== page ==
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How does the Garbage Collector work?

Currently the Garbage Collector is not very efficient, and I expect someone to improve it over time (I'd love to do it but I'm kind of busy on other pieces ;)
Are you interested to contribute?

In short, the Garbage Collector is a simple mark and sweep.
  • First we mark all the objects from the various roots (static objects, objects on the stack, registers).
    • Each class implements a Trace() method that calls recursively Trace() on all the referenced objects.
  • Then we parse the memory, skipping object by object (so big objects like arrays don't cost much, but a lot of little objects kill the GC).
  • If we find an object that has not been traced, we call the collect function that usually calls the destructor (read finalizer), then we free the memory.
  • The allocator is a bit optimized so we mark the free block one time for a group of freed objects, but nevertheless, the process is not very efficient.
  • Also because the collector is not moving, we have many holes that we have to maintain and reallocate.
  • In the allocator there is a kind of best fit when looking for blocks. Also we try to allocate the pointer by pushing an address pointer.
  • Note that sometime, we can use a block of 10 Kb to allocate thousands objects of few bytes (that's how we reuse free blocks).

Anyway this page is certainly not very clear... I expect somebody to change it to make the best GC on Earth ;)

I really would like to see a generational / moving GC.
I was thinking to have a special way to detect objects that have not been traced and that don't contain finalizer code.
In short I'd like to be able to collect thousands of objects without parsing each of them.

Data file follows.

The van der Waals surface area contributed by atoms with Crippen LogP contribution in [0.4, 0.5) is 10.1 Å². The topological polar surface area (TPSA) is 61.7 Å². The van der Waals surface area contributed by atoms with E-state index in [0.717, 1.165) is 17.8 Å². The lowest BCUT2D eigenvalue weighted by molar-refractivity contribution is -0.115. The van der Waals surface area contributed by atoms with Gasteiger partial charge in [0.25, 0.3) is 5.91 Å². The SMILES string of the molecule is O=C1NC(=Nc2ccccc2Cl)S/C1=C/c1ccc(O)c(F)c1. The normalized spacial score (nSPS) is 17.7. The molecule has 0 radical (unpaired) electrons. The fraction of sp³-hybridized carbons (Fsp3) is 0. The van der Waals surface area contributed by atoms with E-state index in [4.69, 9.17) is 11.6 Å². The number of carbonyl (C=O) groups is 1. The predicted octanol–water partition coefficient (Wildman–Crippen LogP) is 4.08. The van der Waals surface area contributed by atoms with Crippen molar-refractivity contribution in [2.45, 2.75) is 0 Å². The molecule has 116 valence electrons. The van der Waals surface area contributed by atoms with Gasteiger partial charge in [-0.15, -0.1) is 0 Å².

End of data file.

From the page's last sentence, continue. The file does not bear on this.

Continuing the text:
By using a bit map, it seems we could achieve some of this.

We could have a different list for the objects with finalizers.
Thinking about generation, I would like to skip process for some objects that I know won't be collected.
An example is the interned strings and types. Those are always in memory and will not be collected (at least until I completely implement assembly unloading ;).
So instead of tracing them / looking at collecting them, we might be able to put them in a special place (like end of memory, allocated in opposite manner).
It would be a special generation that no dynamic object could be able to be promoted to.

Another thing if somebody is looking at implementing the GC: currently only a single buffer can be allocated in order for the GC to work correctly.
Although for a limited platform, that's fine, we would need still to expand this a bit so it could manage efficiently multiple memory buffers.
And I guess if the GC becomes moving, the user could free some buffers after a collection.

Anyway, just brainstorming...

Last edited Sep 2, 2007 at 7:25 AM by OlivierNallet, version 2


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